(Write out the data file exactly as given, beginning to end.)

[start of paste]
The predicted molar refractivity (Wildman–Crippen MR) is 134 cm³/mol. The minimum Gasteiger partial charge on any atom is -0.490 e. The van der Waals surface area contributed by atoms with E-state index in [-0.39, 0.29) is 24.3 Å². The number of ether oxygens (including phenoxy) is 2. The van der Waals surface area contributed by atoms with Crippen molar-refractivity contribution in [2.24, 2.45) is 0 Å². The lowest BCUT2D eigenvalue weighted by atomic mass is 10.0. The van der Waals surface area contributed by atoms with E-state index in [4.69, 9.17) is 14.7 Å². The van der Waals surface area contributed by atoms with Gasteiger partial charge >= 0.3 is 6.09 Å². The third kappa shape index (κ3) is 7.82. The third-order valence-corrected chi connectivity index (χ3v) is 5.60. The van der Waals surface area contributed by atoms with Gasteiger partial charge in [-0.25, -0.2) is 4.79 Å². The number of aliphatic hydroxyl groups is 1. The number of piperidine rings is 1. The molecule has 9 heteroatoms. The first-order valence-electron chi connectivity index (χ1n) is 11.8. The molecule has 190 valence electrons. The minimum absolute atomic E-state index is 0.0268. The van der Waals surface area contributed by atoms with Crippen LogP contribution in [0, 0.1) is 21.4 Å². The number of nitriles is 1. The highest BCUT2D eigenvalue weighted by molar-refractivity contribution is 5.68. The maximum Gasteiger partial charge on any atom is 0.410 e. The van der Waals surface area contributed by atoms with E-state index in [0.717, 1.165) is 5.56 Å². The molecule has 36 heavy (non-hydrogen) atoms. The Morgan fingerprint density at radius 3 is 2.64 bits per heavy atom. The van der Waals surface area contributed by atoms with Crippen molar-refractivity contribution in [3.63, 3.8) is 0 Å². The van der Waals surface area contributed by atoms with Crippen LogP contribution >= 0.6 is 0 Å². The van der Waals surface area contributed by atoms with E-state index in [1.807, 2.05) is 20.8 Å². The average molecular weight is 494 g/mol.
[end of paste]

The predicted molar refractivity (Wildman–Crippen MR) is 134 cm³/mol. The minimum Gasteiger partial charge on any atom is -0.490 e. The van der Waals surface area contributed by atoms with E-state index in [-0.39, 0.29) is 24.3 Å². The number of ether oxygens (including phenoxy) is 2. The van der Waals surface area contributed by atoms with Crippen molar-refractivity contribution in [2.24, 2.45) is 0 Å². The lowest BCUT2D eigenvalue weighted by atomic mass is 10.0. The van der Waals surface area contributed by atoms with E-state index in [4.69, 9.17) is 14.7 Å². The van der Waals surface area contributed by atoms with Gasteiger partial charge >= 0.3 is 6.09 Å². The third kappa shape index (κ3) is 7.82. The third-order valence-corrected chi connectivity index (χ3v) is 5.60. The van der Waals surface area contributed by atoms with Gasteiger partial charge in [-0.25, -0.2) is 4.79 Å². The number of aliphatic hydroxyl groups is 1. The number of piperidine rings is 1. The molecule has 9 heteroatoms. The first-order valence-electron chi connectivity index (χ1n) is 11.8. The molecule has 190 valence electrons. The minimum absolute atomic E-state index is 0.0268. The van der Waals surface area contributed by atoms with Crippen LogP contribution in [0, 0.1) is 21.4 Å². The number of nitriles is 1. The highest BCUT2D eigenvalue weighted by molar-refractivity contribution is 5.68. The maximum Gasteiger partial charge on any atom is 0.410 e. The van der Waals surface area contributed by atoms with E-state index in [0.717, 1.165) is 5.56 Å². The molecule has 36 heavy (non-hydrogen) atoms. The Morgan fingerprint density at radius 3 is 2.64 bits per heavy atom. The van der Waals surface area contributed by atoms with Crippen molar-refractivity contribution in [3.63, 3.8) is 0 Å². The van der Waals surface area contributed by atoms with Crippen LogP contribution >= 0.6 is 0 Å². The van der Waals surface area contributed by atoms with E-state index in [1.807, 2.05) is 20.8 Å². The average molecular weight is 494 g/mol.